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UNHCR "disappointed" in EU asylum directive

UNHCR "disappointed" in EU asylum directive

The European Union's Asylum Procedures Directive agreed on Thursday may lead to breaches in international law by allowing states to continue worst practices for determining asylum claims, thereby endangering refugees.
30 April 2004
Asylum seekers in Europe risk being sent back to their home countries under the EU Asylum Procedures Directive.

GENEVA, April 30 (UNHCR) - The UN refugee agency today said that it was disappointed in a European Union asylum directive that may lead to breaches in international law by allowing states to continue worst practices for determining asylum claims, thereby endangering refugees.

UNHCR was responding to the Asylum Procedures Directive agreed by EU Justice and Home Affairs ministers in Luxembourg on Thursday. This directive regulates how decisions are made on asylum claims in EU countries.

"Taking a very good European Commission draft as its starting point, the long process of inter-state negotiations has resulted in an Asylum Procedures Directive which contains no binding commitment to satisfactory procedural standards, allowing scope for states to adopt or continue worst practices in determining asylum claims," said UNHCR spokesman Ron Redmond at a news briefing in Geneva Friday.

"UNHCR is disappointed that EU states have failed to live up to the commitments they made at the beginning of the harmonization process in Tampere in 1999," he said, recalling that they had affirmed their "absolute respect of the right to seek asylum" - and commitment to work towards establishing a common European asylum system based on the full and inclusive application of the 1951 Geneva Convention.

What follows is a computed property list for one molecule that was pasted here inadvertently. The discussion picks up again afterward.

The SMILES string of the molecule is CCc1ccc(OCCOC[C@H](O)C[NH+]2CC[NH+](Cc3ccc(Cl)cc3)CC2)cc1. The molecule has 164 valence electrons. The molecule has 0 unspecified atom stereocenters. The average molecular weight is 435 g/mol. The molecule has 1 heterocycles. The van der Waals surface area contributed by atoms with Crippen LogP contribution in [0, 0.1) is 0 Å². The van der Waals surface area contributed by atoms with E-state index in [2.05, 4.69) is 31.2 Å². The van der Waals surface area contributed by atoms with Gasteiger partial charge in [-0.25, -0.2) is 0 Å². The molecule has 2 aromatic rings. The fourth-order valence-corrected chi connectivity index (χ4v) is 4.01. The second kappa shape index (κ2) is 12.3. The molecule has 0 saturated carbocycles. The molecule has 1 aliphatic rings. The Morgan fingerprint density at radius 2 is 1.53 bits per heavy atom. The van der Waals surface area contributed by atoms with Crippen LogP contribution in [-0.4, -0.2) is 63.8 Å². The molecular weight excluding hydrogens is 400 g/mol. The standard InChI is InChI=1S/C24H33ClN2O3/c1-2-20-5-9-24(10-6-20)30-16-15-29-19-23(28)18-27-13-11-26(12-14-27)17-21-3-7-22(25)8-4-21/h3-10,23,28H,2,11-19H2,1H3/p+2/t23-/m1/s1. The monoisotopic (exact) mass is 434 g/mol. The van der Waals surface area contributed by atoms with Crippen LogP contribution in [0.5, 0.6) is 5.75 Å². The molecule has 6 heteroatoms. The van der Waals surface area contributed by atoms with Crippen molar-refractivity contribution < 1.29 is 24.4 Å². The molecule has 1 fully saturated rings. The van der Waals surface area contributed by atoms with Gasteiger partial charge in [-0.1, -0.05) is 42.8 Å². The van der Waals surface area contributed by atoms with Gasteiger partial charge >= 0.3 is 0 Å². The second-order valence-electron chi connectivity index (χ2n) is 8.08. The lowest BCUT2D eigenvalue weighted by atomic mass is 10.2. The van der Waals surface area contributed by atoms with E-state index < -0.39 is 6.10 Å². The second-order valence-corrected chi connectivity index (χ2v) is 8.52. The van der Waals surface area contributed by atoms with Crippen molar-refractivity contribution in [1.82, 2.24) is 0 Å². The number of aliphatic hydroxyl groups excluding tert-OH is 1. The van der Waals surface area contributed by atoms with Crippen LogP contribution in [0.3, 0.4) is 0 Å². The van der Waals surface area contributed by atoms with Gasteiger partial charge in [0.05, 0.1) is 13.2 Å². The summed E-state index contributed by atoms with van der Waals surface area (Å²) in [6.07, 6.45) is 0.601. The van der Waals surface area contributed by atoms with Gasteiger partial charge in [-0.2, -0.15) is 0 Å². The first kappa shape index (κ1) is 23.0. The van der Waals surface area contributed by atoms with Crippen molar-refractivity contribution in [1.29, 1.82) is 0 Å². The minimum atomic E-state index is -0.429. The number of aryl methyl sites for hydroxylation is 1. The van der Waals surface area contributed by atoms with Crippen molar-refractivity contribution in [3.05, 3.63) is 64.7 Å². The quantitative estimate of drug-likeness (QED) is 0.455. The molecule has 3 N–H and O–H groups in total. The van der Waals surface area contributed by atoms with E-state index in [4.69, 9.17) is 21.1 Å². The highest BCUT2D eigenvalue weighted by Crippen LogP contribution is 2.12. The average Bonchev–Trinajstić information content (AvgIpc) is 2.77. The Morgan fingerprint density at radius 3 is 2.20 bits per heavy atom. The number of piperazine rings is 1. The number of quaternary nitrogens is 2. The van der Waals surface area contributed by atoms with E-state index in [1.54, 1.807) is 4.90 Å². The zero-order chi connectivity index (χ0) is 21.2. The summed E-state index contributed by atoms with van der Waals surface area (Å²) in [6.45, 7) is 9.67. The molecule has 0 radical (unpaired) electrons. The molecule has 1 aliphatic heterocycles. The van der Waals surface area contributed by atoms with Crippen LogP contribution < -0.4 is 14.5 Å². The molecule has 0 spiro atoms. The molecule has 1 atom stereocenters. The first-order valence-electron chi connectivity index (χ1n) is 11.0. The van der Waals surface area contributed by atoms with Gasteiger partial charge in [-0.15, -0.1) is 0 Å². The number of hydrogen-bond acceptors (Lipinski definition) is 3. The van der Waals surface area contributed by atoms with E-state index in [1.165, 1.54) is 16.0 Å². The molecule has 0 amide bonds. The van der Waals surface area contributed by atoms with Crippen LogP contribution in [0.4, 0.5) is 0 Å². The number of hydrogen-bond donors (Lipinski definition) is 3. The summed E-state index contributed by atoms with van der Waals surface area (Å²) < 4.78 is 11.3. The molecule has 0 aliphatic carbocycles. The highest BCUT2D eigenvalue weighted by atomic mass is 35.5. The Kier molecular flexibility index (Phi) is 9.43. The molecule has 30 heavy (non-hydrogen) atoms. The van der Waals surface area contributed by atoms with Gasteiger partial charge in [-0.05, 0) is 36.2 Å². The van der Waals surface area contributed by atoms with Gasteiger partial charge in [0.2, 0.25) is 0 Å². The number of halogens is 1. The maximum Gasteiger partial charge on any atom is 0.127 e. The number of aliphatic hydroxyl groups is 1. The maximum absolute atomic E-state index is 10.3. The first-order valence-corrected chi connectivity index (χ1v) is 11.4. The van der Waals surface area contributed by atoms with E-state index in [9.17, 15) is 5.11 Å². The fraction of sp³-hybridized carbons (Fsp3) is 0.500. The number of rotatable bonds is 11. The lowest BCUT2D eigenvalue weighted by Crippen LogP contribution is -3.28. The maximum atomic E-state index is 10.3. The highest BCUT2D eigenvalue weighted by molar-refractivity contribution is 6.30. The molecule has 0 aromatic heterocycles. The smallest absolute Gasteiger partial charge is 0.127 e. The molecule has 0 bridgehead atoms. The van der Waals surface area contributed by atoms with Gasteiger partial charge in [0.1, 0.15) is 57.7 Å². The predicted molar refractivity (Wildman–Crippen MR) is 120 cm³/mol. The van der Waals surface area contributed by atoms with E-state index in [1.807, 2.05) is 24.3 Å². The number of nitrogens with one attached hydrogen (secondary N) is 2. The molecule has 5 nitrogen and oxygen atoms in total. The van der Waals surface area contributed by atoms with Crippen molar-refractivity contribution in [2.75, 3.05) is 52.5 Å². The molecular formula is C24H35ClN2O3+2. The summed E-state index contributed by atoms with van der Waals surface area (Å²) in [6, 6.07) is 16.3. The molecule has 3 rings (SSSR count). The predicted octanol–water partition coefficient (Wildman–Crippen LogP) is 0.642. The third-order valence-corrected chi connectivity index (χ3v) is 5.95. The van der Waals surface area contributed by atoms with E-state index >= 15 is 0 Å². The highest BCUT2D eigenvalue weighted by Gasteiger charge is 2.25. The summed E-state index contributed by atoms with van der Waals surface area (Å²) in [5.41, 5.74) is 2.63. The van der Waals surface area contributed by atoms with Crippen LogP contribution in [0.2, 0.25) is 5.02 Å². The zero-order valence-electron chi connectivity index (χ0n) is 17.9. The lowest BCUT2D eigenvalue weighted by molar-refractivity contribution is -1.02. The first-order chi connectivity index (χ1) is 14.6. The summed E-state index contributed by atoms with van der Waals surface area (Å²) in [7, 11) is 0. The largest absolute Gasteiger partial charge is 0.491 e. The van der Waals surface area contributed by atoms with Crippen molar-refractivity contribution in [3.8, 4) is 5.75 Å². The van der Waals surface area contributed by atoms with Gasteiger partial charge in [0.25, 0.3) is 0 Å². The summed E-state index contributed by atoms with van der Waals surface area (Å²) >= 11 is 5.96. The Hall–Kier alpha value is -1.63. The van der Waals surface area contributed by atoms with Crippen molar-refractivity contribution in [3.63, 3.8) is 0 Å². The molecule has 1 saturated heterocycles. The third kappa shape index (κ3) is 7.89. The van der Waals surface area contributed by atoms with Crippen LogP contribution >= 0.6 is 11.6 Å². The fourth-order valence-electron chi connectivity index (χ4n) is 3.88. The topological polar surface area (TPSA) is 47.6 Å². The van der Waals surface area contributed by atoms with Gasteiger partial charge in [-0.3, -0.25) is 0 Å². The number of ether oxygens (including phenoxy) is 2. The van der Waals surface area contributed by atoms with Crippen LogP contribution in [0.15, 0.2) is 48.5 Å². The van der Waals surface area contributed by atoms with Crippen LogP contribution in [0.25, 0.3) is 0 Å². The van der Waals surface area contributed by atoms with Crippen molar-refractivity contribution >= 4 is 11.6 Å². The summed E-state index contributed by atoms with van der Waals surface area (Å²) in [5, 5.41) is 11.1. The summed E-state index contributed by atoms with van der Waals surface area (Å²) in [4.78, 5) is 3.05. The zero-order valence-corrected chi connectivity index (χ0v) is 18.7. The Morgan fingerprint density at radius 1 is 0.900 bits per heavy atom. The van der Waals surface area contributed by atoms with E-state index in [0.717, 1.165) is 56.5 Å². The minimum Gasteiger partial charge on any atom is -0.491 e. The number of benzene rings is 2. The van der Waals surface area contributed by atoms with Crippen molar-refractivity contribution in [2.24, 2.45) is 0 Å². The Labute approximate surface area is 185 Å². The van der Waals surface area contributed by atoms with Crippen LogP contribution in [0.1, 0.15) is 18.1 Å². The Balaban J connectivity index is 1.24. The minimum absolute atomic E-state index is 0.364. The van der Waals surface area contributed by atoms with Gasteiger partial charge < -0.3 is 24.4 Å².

Redmond noted that the final text of the Asylum Procedures Directive contains "serious deficiencies" despite repeated concerns raised by UNHCR during the negotiating process, and attempts by the Irish Presidency and the European Commission to broker a text acceptable to all.

Of particular concern are the designation - without adequate safeguards - of "safe third countries" to which asylum seekers can be returned, and rules that allow countries to deport rejected asylum seekers before their appeal results are known, which in practice removes their right to an effective remedy in the event of an error.

These rules mean that asylum seekers may not have access to an individual examination of their claim or an effective opportunity to rebut the presumption that a given country is safe. Those who travel through "super safe" third countries may not even be granted access to an asylum procedure in the first place.

According to UNHCR, insufficient safeguards in the "super-safe" and "safe" third country provisions are potentially dangerous for refugees, who may be forced back to their home countries in direct contravention of international law, as a result of chain deportations by a string of countries, starting with an EU member state.

The restrictions on appeals are also risky, considering that in some EU countries, between 30 and 60 percent of refugees were only recognised after an appeal.

The directive also risks succumbing to the lowest common denominator because it permits other restrictive and highly controversial practices that are currently only contained in one or two member states' national legislation but could, as of May 1, be inserted in the legislation of all 25 EU states.

The Asylum Procedures Directive is the last of five major pieces of legislation comprising the first phase of the effort to harmonize EU asylum law. Another key directive, the Qualification Directive that defines who is a refugee and who qualifies for subsidiary protection, was agreed in March and formally adopted on Thursday.

Despite some reservations about the text of the Qualification Directive, UNHCR has welcomed its definition of a refugee that includes victims of persecution by entities other than state authorities. On subsidiary protection however, the agency said it regretted the very narrow scope for persons fleeing armed conflict and generalised violence.

"However, the harmonization process is not over - just the first very important phase," said Redmond. "The next phase will also be extremely important. The Directives set only minimum procedural norms. UNHCR will be urging all 25 member states to set higher standards as they begin to transpose the EU legislation into their national laws."